The British Museum Reading Room, situated in the centre of the Great Court of the British Museum, used to be the main reading room of the British Library. In 1997, this function moved to the new British Library building at St Pancras, London, but the Reading Room remains in its original form at the British Museum.
Designed by Sydney Smirke and opened in 1857, the Reading Room was in continual use until its temporary closure for renovation in 1997. It was reopened in 2000, and from 2007 to 2014 it was used to stage temporary exhibitions. It has since been closed while its future use remains under discussion.
Construction and design
In the early 1850s the museum library was in need of a larger reading room and the then-Keeper of Printed Books, Antonio Panizzi, following an earlier competition idea by William Hosking, came up with the thought of a round room in the central courtyard. The building was designed by Sydney Smirke and was constructed between 1854 and 1857. The building used cast iron, concrete, glass and the latest technology in ventilation and heating. The dome, inspired by the Pantheon in Rome, has a diameter of 42.6 metres but is not technically free standing: constructed in segments on cast iron, the ceiling is suspended and made out of papier-mâché. Book stacks built around the reading room were made of iron to take the huge weight and add fire protection. There were forty kilometres of shelving in the stacks prior to the library's relocation to the new site.
The British Museum Library
The reading desks
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The Reading Room was officially opened on 2 May 1857 with a 'breakfast' (that included champagne and ice cream) laid out on the catalogue desks. A public viewing was held between 8 and 16 May which attracted over 62,000 visitors. Tickets to it included a plan of the library.
Regular users had to apply in writing and be issued a reader's ticket by the Principal Librarian. During the period of the British Library, access was restricted to registered researchers only; however, reader's credentials were generally available to anyone who could show that they were a serious researcher. The Reading Room was used by a large number of famous figures, including notably Sun Yat-sen, Karl Marx, Oscar Wilde, Friedrich Hayek, Bram Stoker, Mahatma Gandhi, Rudyard Kipling, George Orwell, George Bernard Shaw, Mark Twain, Vladimir Lenin (using the name Jacob Richter), Virginia Woolf, Arthur Rimbaud, Mohammad Ali Jinnah, H. G. Wells and Sir Arthur Conan Doyle.
In 1973, the British Library Act 1972 detached the library department from the British Museum, but it continued to host the now separated British Library in the same Reading Room and building as the museum until 1997.
Closure and restoration
In 1997 the British Library moved to its own specially constructed building next to St Pancras Station and all the books and shelving were removed. As part of the redevelopment of the Great Court, the Reading Room was fully renovated and restored, including the papier-mâché ceiling which was repaired to its original colour scheme, having previously undergone radical redecorations (the initial design of the roof was considered excessive at the time).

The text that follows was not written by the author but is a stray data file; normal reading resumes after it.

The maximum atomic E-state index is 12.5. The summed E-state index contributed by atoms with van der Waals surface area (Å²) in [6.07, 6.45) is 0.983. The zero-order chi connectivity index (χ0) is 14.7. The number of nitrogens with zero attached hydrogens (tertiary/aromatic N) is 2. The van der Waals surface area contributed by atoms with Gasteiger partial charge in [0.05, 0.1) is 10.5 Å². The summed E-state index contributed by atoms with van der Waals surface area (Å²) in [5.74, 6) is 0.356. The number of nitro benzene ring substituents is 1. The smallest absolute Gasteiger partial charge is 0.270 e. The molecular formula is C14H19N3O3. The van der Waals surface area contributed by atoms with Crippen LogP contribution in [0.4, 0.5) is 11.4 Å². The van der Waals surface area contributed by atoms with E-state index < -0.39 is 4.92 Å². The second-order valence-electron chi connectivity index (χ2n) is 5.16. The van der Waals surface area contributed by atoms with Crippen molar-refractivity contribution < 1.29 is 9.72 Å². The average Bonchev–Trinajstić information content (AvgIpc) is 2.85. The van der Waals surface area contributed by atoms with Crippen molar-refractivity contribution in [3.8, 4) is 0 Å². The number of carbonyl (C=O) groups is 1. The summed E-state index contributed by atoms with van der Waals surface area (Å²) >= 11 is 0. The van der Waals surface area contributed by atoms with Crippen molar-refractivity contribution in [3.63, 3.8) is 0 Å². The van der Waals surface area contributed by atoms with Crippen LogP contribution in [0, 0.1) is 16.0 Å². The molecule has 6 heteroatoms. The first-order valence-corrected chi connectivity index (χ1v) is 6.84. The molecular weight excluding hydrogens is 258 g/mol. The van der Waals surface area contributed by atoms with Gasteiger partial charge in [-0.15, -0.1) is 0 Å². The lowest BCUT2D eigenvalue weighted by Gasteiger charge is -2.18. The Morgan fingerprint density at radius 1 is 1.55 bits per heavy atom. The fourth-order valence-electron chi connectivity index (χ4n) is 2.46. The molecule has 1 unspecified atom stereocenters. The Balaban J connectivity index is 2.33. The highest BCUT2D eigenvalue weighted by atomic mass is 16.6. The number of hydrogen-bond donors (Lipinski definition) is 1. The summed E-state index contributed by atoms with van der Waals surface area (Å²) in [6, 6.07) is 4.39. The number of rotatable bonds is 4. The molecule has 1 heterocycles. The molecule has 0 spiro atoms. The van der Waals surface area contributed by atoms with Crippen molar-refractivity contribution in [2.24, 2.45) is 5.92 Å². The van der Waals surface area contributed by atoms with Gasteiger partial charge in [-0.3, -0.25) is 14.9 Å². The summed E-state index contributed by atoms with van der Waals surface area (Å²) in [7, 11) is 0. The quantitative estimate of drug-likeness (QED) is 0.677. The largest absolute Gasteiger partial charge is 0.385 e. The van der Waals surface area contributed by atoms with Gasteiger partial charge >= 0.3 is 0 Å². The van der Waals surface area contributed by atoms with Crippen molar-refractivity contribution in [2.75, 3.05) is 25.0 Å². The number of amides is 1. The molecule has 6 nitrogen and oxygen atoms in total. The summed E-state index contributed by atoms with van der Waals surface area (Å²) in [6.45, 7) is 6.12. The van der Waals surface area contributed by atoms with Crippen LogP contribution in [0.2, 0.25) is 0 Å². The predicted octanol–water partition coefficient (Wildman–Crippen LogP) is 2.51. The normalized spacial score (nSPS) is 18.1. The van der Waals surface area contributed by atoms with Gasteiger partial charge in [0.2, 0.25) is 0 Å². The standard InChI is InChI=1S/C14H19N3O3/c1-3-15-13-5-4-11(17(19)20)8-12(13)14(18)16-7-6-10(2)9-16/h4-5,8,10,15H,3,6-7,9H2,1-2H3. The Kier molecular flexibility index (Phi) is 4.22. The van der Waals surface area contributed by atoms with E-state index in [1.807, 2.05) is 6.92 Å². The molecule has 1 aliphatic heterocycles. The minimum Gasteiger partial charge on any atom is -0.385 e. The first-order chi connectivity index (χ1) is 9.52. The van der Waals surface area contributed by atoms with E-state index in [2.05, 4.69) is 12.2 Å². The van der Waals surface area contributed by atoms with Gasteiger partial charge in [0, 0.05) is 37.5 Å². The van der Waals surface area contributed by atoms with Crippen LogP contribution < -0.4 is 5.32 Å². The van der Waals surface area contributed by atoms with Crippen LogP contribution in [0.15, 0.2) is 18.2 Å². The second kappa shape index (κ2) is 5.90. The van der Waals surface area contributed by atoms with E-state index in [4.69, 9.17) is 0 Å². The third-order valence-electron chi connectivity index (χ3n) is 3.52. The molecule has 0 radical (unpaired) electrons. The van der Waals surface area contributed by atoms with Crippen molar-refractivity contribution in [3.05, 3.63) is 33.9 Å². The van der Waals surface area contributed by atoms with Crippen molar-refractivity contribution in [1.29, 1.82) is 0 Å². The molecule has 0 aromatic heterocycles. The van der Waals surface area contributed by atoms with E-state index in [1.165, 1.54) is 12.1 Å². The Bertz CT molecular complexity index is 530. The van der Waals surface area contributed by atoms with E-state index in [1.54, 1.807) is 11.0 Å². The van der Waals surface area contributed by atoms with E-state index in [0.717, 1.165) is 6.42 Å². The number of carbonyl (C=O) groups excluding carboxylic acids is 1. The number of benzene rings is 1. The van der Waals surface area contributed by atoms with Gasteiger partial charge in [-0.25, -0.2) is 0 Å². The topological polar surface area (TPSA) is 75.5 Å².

The Reading Room was reopened in 2000, allowing all visitors, and not just library ticket-holders, to enter it. It held a collection of 25,000 books focusing on the cultures represented in the museum along with an information centre and the Walter and Leonore Annenberg Centre.
The exterior of the Reading Room, in the Great Court
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In 2007 the books and facilities installed in 2000 were removed, and the Reading Room was relaunched as a venue for special exhibitions, beginning with one featuring China's Terracotta Army. The general library for visitors (Paul Hamlyn Library) moved to a room accessible through nearby Room 2, but closed permanently on 13 August 2011. This is an earlier library that has also had distinguished users, including Thomas Babington Macaulay, William Makepeace Thackeray, Robert Browning, Giuseppe Mazzini, Charles Darwin and Charles Dickens.
A selection of past exhibitions:
Exhibit From To
The First Emperor: China's Terracotta Army 13 September 2007 6 April 2008
Hadrian: Empire and Conflict 24 July 2008 27 October 2008
Shah ʿAbbas: The Remaking of Iran 19 February 2009 14 June 2009
Indian Summer May 2009 September 2009
Montezuma: Aztec Ruler 24 September 2009 24 January 2010
Italian Renaissance drawings 22 April 2010 25 July 2010
Ancient Egyptian Book of the Dead: Journey Through the Afterlife 4 November 2010 6 March 2011
Treasures of Heaven: Saints, Relics and Devotion in Medieval Europe 23 June 2011 9 October 2011
Hajj: journey to the heart of Islam 26 January 2012 15 April 2012
Shakespeare: staging the world 19 July 2012 25 November 2012
Life and death in Pompeii and Herculaneum 28 March 2013 29 September 2013
Vikings: life and legend 6 March 2014 22 June 2014
Ancient lives, new discoveries 22 May 2014 12 July 2015
Germany: memories of a nation 16 October 2014 25 January 2015
Indigenous Australia: enduring civilisations 23 April 2015 2 August 2015
Drawing in silver and gold: Leonardo to Jasper Johns 10 September 2015 6 December 2015
Celts: art and identity 24 September 2015 31 January 2016
Egypt: faith after the pharaohs 29 October 2015 7 February 2016
Sunken Cities: Egypt's lost worlds 19 May 2016 27 November 2016
Hokusai: beyond the Great Wave 25 May 2017 13 August 2017